Then, by the 70's and 80's, and beyond, foreign companies began to enter the US bus market; this was made even more interesting with the Clean Air Act and the Americans With Disabilities Act now at the forefront of things.

Too, recall the TRANSBUS, the early MCI Classics, the MAN, IKARUS, and VOLVO models that soon become more and more commonplace.

Indeed, by the 70's and 80's, the bus industry (especially in the transit sector) was a vastly different ball game, especially compared to what it was in the 1950's.

With the dawning of the ADA era, many early wheelchair lifts proved to be less than reliable; I know the ones on Academy's METRO's and RTS coaches were especially cranky and balky, to the chargrin of many.

Remember, also, when the first low-floor buses on this side of the pond were OBI's ORION II's; these buses, introduced in 1983, came in 21 and 25-foot lengths.

These buses, it should be noted, were originally intended for demand response services; however, some operators later found the type usel on conventional fixed routes.


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NEW YORK OMNIBUS 2629




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PostPosted: Wed Jul 18, 2018 8:59 pm    Post subject: Reply with quote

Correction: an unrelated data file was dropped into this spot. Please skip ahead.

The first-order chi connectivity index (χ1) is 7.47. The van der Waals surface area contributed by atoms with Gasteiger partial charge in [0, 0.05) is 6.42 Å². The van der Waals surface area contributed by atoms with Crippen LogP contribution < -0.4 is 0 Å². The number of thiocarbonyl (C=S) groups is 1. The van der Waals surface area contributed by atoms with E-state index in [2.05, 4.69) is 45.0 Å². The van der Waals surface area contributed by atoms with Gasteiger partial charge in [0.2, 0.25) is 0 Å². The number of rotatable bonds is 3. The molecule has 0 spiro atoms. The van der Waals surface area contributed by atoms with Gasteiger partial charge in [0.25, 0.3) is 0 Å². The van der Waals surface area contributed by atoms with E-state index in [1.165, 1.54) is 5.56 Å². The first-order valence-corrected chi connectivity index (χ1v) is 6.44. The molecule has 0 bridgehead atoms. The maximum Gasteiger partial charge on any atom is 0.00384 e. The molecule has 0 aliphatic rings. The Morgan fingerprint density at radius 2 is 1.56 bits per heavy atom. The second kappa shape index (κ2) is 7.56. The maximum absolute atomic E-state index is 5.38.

Continued:

Other builders had chosen to develop a 100% low-floor, 40-foot bus.

NEOPLAN and OBI (ORION) showed prototypes at New Orleans in 1993; the following year, NovaBus exhibited its version at Boston.

Then, with the Clean Air Act, CNG buses soon were becoming popular, with large orders being delivered; Seattle, however, was one of the cities that opted instead for buses utilizing "clean" diesel engines.

Though it was stated that CNG was/is indeed clean, it is also more expensive; these buses often cost 20% more than a regular diesel coach.

This, in itself, was not surprising, considering the costly refueling equipment and facilities that CNG buses required.

When this Fall, 1996 issue of "BUS WORLD" hit the stands, fuel cells were then waiting in the wings.

Just think of how much has advanced....and changed......in the transit bus industry, in 20-odd years.....

"NYO"
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NEW YORK OMNIBUS 2629




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PostPosted: Wed Jul 18, 2018 9:18 pm    Post subject: Reply with quote

Speaking of the CNG's.......

http://viainfo.net/cng/
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NEW YORK OMNIBUS 2629




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PostPosted: Wed Jul 18, 2018 9:35 pm    Post subject: Reply with quote

Interesting page on fuel cell buses......

https://en.wikipedia.org/wiki/Fuel_cell_bus
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NEW YORK OMNIBUS 2629




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PostPosted: Wed Jul 18, 2018 9:59 pm    Post subject: Reply with quote

Regardless of what fuel powers it, any and all buses are, of course, prone to everyday "glitches".......

http://bus.nycsubway.org/perl/show?3358

(courtesy: bus.nycsubway.org)
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NEW YORK OMNIBUS 2629




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PostPosted: Thu Jul 19, 2018 4:35 pm    Post subject: Reply with quote

From "BUS WORLD" (Fall, 1996, Van Wilkins, 'WHERE HAVE ALL THE BUS BUILDERS GONE?")